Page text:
Salvage Therapy Outcomes in a Historical Cohort of Patients With Relapsed or Refractory Acute Myeloid Leukemia

Farhad Ravandi, Sherry Pierce, Guillermo Garcia-Manero, Tapan Kadia, Elias Jabbour, Gautam Borthakur, Courtney D. DiNardo, Naval Daver, Nicholas J. Short, Yesid Alvarado, Jorge Cortes, Christopher Kim, Michael Kelsh, Aaron Katz, Richard Williams, Zhao Yang, Bhakti Mehta, Hagop Kantarjian

Research output: Contribution to journalArticle

Abstract

Background: The prognosis of patients with relapsed/refractory (R/R) acute myeloid leukemia (AML) is poor, with no universal standard salvage therapy currently available for most patients. Novel therapies with efficacy in patient subsets often have limited activity in alternative subsets, resulting in a majority of patients not gaining benefit from these therapies. This study systematically evaluated patient outcomes in a large cohort of R/R AML patients from a single institution across all salvage therapy lines, up to and including the third line. Patients and Methods: Outcomes of R/R AML patients treated at a single institution (MD Anderson Cancer Center, Houston, TX) between 2002 and 2016 were entered into a central database. Eligible patients received one or more lines of salvage therapy after first occurrence of R/R AML. Patients who received second- or third-line salvage treatment were also included in the first salvage analysis. Eligible patients were ≥ 18 years old at time of initial AML diagnosis, with no central nervous system involvement. Results: A total of 818 eligible patients received one or more lines of salvage therapy, 809 received second-line salvage therapy, and 397 received third-line salvage therapy. Complete remission rates decreased from 14% after first salvage therapy to 9% after second salvage therapy and 3% after third salvage therapy. Median overall survival was 6.30, 4.07, and 2.98 months after first, second, and third salvage therapies, respectively. Conclusion: These data indicate that the best chance of obtaining long-term remission in AML is with a successful first induction. Strategies that improve initial response and decrease the likelihood of relapse should be pursued. We examined the outcomes of 818 adult patients with relapsed/refractory acute myeloid leukemia (AML) treated at MD Anderson Cancer Center between 2002 and 2016. Complete remission rates decreased from 14% after first salvage, to 9% after second salvage, and 3% after third salvage treatment. Strategies that improve initial response and decrease the likelihood of relapse are needed to obtain long-term remission for AML.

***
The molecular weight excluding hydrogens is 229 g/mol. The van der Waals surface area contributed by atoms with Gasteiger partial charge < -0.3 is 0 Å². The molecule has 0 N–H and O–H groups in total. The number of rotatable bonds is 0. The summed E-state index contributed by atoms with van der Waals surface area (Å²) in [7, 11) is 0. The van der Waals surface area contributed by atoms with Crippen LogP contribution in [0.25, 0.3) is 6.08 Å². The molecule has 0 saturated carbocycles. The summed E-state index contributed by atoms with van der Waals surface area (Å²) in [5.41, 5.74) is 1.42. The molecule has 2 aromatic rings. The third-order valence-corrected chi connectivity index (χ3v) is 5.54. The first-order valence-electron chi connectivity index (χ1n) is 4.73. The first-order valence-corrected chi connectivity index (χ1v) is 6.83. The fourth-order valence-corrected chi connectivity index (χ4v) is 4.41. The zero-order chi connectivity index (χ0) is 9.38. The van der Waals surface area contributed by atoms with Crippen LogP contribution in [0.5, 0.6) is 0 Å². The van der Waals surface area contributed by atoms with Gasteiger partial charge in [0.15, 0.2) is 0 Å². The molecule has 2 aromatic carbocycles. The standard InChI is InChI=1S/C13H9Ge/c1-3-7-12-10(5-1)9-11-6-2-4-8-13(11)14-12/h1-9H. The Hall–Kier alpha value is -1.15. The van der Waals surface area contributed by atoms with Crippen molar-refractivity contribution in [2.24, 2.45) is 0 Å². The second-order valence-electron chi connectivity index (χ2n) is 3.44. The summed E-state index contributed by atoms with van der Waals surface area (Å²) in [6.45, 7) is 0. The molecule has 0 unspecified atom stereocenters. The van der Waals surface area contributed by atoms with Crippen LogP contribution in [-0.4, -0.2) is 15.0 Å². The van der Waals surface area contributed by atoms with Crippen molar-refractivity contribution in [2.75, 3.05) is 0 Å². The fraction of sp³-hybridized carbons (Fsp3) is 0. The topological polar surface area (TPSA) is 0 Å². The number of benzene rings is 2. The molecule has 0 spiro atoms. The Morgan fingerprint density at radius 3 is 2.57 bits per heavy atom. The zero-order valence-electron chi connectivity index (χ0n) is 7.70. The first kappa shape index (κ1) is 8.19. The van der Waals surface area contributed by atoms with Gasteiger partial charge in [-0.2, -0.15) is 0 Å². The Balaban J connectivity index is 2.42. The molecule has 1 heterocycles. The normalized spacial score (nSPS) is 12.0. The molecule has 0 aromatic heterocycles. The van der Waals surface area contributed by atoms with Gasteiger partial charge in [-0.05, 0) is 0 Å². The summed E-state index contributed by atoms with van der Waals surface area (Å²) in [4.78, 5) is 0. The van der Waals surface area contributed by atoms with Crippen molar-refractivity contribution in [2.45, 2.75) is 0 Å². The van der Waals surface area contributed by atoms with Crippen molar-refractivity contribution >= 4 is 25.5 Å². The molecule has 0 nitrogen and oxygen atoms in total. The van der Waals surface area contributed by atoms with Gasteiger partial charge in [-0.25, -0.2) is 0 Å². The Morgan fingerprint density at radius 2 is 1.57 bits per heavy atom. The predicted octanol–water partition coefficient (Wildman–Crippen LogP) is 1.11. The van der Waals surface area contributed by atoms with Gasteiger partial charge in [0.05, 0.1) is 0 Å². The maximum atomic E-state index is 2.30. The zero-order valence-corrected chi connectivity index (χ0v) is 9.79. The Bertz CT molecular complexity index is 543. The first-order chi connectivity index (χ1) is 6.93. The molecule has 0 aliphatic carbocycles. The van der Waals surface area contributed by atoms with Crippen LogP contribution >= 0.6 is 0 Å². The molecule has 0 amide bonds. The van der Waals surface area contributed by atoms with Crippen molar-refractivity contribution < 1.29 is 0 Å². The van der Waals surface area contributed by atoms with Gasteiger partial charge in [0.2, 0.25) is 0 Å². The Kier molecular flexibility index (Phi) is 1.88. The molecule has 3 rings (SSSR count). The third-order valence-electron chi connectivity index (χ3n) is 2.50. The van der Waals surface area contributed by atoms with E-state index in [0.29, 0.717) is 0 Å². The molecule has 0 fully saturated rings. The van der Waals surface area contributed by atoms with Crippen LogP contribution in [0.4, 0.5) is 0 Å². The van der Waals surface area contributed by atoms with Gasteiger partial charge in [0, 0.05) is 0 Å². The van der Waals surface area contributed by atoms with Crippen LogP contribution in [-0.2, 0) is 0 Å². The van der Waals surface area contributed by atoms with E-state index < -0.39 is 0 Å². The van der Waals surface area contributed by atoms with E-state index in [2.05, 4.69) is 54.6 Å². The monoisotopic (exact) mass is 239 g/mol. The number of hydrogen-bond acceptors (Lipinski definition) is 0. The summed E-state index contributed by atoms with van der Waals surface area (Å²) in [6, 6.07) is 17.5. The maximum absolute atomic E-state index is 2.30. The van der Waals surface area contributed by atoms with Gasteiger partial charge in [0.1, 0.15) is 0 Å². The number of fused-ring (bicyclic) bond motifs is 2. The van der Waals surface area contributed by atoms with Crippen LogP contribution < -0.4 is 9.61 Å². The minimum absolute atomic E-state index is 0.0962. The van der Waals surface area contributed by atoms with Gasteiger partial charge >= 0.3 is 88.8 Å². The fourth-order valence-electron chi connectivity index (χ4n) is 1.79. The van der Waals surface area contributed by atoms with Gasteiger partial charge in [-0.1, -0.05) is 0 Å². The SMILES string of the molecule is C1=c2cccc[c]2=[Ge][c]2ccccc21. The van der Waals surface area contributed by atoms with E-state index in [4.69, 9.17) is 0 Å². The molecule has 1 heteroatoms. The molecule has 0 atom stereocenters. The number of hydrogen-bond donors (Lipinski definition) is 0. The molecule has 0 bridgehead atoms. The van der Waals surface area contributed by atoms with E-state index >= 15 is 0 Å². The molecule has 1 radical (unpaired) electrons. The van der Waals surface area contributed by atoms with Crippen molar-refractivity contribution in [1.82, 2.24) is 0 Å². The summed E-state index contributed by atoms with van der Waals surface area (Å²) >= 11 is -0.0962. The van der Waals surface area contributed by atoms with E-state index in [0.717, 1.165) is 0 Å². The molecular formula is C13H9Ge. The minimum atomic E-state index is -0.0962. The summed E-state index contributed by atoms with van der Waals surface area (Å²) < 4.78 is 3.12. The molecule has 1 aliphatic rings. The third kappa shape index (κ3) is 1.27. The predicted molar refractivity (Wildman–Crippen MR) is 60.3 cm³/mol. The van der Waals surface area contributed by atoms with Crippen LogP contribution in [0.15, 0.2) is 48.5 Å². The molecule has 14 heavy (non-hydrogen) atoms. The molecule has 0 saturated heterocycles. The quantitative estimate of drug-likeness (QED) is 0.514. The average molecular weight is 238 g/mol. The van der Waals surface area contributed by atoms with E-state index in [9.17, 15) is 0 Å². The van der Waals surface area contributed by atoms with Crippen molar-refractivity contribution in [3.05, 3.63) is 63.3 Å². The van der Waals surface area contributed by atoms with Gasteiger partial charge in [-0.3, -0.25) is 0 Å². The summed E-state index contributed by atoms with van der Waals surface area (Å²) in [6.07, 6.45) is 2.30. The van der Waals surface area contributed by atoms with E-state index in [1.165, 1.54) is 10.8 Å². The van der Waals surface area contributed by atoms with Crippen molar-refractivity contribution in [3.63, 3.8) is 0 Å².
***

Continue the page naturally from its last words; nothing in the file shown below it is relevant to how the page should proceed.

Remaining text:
Original languageEnglish (US)
JournalClinical Lymphoma, Myeloma and Leukemia
DOIs
StateAccepted/In press - 2020

Keywords

  • Acute myeloid leukemia
  • Outcomes
  • Refractory
  • Relapse
  • Salvage therapy

ASJC Scopus subject areas

  • Hematology
  • Oncology
  • Cancer Research

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    Ravandi, F., Pierce, S., Garcia-Manero, G., Kadia, T., Jabbour, E., Borthakur, G., DiNardo, C. D., Daver, N., Short, N. J., Alvarado, Y., Cortes, J., Kim, C., Kelsh, M., Katz, A., Williams, R., Yang, Z., Mehta, B., & Kantarjian, H. (Accepted/In press). Salvage Therapy Outcomes in a Historical Cohort of Patients With Relapsed or Refractory Acute Myeloid Leukemia. Clinical Lymphoma, Myeloma and Leukemia. https://doi.org/10.1016/j.clml.2020.06.007